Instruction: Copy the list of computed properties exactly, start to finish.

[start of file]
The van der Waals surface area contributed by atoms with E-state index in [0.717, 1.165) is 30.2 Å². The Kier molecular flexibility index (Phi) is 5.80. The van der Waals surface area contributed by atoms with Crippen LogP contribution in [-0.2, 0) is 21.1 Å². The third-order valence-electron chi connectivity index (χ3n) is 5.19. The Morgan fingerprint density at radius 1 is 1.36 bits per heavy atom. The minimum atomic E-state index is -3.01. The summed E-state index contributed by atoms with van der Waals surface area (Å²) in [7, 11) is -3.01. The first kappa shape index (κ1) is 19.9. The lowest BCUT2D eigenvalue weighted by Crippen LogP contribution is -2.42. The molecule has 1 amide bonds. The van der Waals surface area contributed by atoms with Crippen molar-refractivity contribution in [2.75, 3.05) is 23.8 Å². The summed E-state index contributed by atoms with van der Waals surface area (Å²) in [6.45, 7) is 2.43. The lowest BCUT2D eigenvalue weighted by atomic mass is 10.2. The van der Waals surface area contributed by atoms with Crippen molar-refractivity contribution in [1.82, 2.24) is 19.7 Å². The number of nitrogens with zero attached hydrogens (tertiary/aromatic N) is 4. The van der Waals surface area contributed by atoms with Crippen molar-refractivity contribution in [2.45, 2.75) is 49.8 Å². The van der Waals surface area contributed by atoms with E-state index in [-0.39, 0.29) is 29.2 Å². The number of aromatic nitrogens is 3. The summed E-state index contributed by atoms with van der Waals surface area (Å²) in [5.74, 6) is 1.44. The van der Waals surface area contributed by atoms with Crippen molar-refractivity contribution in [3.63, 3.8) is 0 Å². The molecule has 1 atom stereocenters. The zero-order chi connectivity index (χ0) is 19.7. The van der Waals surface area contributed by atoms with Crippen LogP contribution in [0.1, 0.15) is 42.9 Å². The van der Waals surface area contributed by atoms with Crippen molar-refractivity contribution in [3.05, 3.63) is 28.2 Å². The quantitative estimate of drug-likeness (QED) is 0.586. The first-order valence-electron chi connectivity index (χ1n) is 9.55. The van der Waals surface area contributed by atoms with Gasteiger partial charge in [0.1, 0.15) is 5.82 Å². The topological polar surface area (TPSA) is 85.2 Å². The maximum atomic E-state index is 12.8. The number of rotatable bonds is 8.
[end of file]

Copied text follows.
The van der Waals surface area contributed by atoms with E-state index in [0.717, 1.165) is 30.2 Å². The Kier molecular flexibility index (Phi) is 5.80. The van der Waals surface area contributed by atoms with Crippen LogP contribution in [-0.2, 0) is 21.1 Å². The third-order valence-electron chi connectivity index (χ3n) is 5.19. The Morgan fingerprint density at radius 1 is 1.36 bits per heavy atom. The minimum atomic E-state index is -3.01. The summed E-state index contributed by atoms with van der Waals surface area (Å²) in [7, 11) is -3.01. The first kappa shape index (κ1) is 19.9. The lowest BCUT2D eigenvalue weighted by Crippen LogP contribution is -2.42. The molecule has 1 amide bonds. The van der Waals surface area contributed by atoms with Crippen molar-refractivity contribution in [2.75, 3.05) is 23.8 Å². The summed E-state index contributed by atoms with van der Waals surface area (Å²) in [6.45, 7) is 2.43. The lowest BCUT2D eigenvalue weighted by atomic mass is 10.2. The van der Waals surface area contributed by atoms with Crippen molar-refractivity contribution in [1.82, 2.24) is 19.7 Å². The number of nitrogens with zero attached hydrogens (tertiary/aromatic N) is 4. The van der Waals surface area contributed by atoms with Crippen molar-refractivity contribution in [2.45, 2.75) is 49.8 Å². The van der Waals surface area contributed by atoms with E-state index in [-0.39, 0.29) is 29.2 Å². The number of aromatic nitrogens is 3. The summed E-state index contributed by atoms with van der Waals surface area (Å²) in [5.74, 6) is 1.44. The van der Waals surface area contributed by atoms with Crippen molar-refractivity contribution in [3.63, 3.8) is 0 Å². The molecule has 1 atom stereocenters. The zero-order chi connectivity index (χ0) is 19.7. The van der Waals surface area contributed by atoms with Crippen LogP contribution in [0.1, 0.15) is 42.9 Å². The van der Waals surface area contributed by atoms with Crippen molar-refractivity contribution in [3.05, 3.63) is 28.2 Å². The quantitative estimate of drug-likeness (QED) is 0.586. The first-order valence-electron chi connectivity index (χ1n) is 9.55. The van der Waals surface area contributed by atoms with Gasteiger partial charge in [0.1, 0.15) is 5.82 Å². The topological polar surface area (TPSA) is 85.2 Å². The maximum atomic E-state index is 12.8. The number of rotatable bonds is 8.